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Chief wants public inquiry, tough sentence for judge who abused young girls

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    ... From: Russell Diabo To: Undisclosed-Recipient:; Sent: Monday, May 31, 2004 9:55 PM Subject: Chief wants public inquiry, tough sentence for judge who abused
    Message 1 of 1 , May 31, 2004
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      ----- Original Message -----
      From: Russell Diabo
      To: Undisclosed-Recipient:;
      Sent: Monday, May 31, 2004 9:55 PM
      Subject: Chief wants public inquiry, tough sentence for judge who abused young girls

      May 31, 2004

      Chief wants public inquiry, tough sentence for judge who abused young girls


      VICTORIA (CP) - His victims thought he was a dirty old man from Prince George who paid money to rough up and have sex with aboriginal girls as young as 12.

      Imagine their horror when they found out he was a provincial court judge with the power to throw them in jail, says a tribal chief in the northern British Columbia city. David Ramsay will be sentenced Tuesday in B.C. Supreme Court in Prince George for sex crimes.

      "I don't think some of the victims knew who they were dealing with, who that guy was, until they appeared in front of him in court," said Harry Pierre, a Prince George tribal chief.

      "They finally found out he was a judge and I think they went to the authorities."

      Hundreds of aboriginals from across British Columbia are expected to rally outside of the courthouse where the judge once delivered sentences and will now receive one.

      Ramsay pleaded guilty earlier this month to sexual assault causing bodily harm, three counts of obtaining the sexual services of someone under 18, and breach of trust in his position as a provincial court judge.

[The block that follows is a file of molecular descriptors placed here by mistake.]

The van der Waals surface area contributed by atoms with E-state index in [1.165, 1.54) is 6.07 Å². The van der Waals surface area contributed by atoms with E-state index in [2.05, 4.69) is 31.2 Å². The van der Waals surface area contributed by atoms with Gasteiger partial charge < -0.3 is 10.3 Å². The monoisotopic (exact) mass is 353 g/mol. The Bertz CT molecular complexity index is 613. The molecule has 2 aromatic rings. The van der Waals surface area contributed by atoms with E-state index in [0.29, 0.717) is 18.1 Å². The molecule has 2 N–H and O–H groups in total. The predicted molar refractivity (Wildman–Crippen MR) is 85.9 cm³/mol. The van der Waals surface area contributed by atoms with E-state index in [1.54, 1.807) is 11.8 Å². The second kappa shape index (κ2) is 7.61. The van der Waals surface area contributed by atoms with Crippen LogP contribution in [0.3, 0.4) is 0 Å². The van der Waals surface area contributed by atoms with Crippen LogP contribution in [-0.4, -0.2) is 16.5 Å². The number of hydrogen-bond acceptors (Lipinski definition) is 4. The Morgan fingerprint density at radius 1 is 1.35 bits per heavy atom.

He admitted to picking up underage, mostly aboriginal, prostitutes and sexually attacking one of them between 1992 and 2001.

      The charges resulted after a three-year RCMP probe and the willingness of four of Ramsay's young victims to testify.

      B.C. Attorney General Geoff Plant said his ministry may review Ramsay's past rulings following the sentencing to determine if any are questionable.

      But he said it was too early to comment on aboriginal calls for a public inquiry into the Ramsay matter and a wider public probe of justice issues with regards to aboriginals.

      "I have said there will have to be a review of at least the files that judge Ramsay looked at," said Plant. "That's about all I can say until we know what the court decides with respect to the appropriate sentence in this very very difficult case."

      RCMP investigators said Ramsay dealt with three of the girls in his courtroom before and after his encounters with them.

      Court heard Ramsay drove the girls to a wooded area near the Prince George Regional Correctional Centre, and paid them $60 to $80 for oral sex or $150 for sex without a condom or for rough sex.

      The allegations against the former judge were detailed in a statement of facts agreed to by both sides and referred to in court.

      In one case, Ramsay picked up a 16-year-old girl and agreed to pay her $150, but flew into a rage when the girl still reached for a condom despite the higher price.